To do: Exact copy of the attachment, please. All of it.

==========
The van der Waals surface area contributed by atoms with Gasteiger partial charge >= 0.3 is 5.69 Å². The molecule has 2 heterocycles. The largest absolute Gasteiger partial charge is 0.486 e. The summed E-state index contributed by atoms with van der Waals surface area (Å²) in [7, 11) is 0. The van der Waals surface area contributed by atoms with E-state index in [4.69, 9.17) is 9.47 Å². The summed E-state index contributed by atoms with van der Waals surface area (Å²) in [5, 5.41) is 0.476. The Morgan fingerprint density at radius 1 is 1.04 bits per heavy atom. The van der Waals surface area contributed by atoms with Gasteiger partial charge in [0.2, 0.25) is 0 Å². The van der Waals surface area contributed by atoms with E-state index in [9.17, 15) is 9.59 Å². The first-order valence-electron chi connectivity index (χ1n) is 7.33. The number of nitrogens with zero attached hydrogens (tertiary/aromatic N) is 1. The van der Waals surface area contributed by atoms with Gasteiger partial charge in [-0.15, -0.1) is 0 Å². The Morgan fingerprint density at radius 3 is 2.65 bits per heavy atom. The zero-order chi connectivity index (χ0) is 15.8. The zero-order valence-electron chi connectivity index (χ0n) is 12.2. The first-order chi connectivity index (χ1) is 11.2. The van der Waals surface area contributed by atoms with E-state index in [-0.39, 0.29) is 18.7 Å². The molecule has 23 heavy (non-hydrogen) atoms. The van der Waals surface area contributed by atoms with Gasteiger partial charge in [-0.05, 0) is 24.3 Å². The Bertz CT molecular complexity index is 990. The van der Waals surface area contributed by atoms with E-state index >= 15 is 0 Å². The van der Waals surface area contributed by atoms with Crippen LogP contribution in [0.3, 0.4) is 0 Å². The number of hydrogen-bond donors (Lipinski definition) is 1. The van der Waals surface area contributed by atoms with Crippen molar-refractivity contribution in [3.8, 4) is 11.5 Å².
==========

The van der Waals surface area contributed by atoms with Gasteiger partial charge >= 0.3 is 5.69 Å². The molecule has 2 heterocycles. The largest absolute Gasteiger partial charge is 0.486 e. The summed E-state index contributed by atoms with van der Waals surface area (Å²) in [7, 11) is 0. The van der Waals surface area contributed by atoms with E-state index in [4.69, 9.17) is 9.47 Å². The summed E-state index contributed by atoms with van der Waals surface area (Å²) in [5, 5.41) is 0.476. The Morgan fingerprint density at radius 1 is 1.04 bits per heavy atom. The van der Waals surface area contributed by atoms with Gasteiger partial charge in [0.2, 0.25) is 0 Å². The van der Waals surface area contributed by atoms with E-state index in [9.17, 15) is 9.59 Å². The first-order valence-electron chi connectivity index (χ1n) is 7.33. The number of nitrogens with zero attached hydrogens (tertiary/aromatic N) is 1. The van der Waals surface area contributed by atoms with Gasteiger partial charge in [-0.15, -0.1) is 0 Å². The Morgan fingerprint density at radius 3 is 2.65 bits per heavy atom. The zero-order chi connectivity index (χ0) is 15.8. The zero-order valence-electron chi connectivity index (χ0n) is 12.2. The first-order chi connectivity index (χ1) is 11.2. The van der Waals surface area contributed by atoms with E-state index in [-0.39, 0.29) is 18.7 Å². The molecule has 23 heavy (non-hydrogen) atoms. The van der Waals surface area contributed by atoms with Gasteiger partial charge in [-0.05, 0) is 24.3 Å². The Bertz CT molecular complexity index is 990. The van der Waals surface area contributed by atoms with E-state index >= 15 is 0 Å². The van der Waals surface area contributed by atoms with Crippen LogP contribution in [0.3, 0.4) is 0 Å². The number of hydrogen-bond donors (Lipinski definition) is 1. The van der Waals surface area contributed by atoms with Crippen molar-refractivity contribution in [3.8, 4) is 11.5 Å².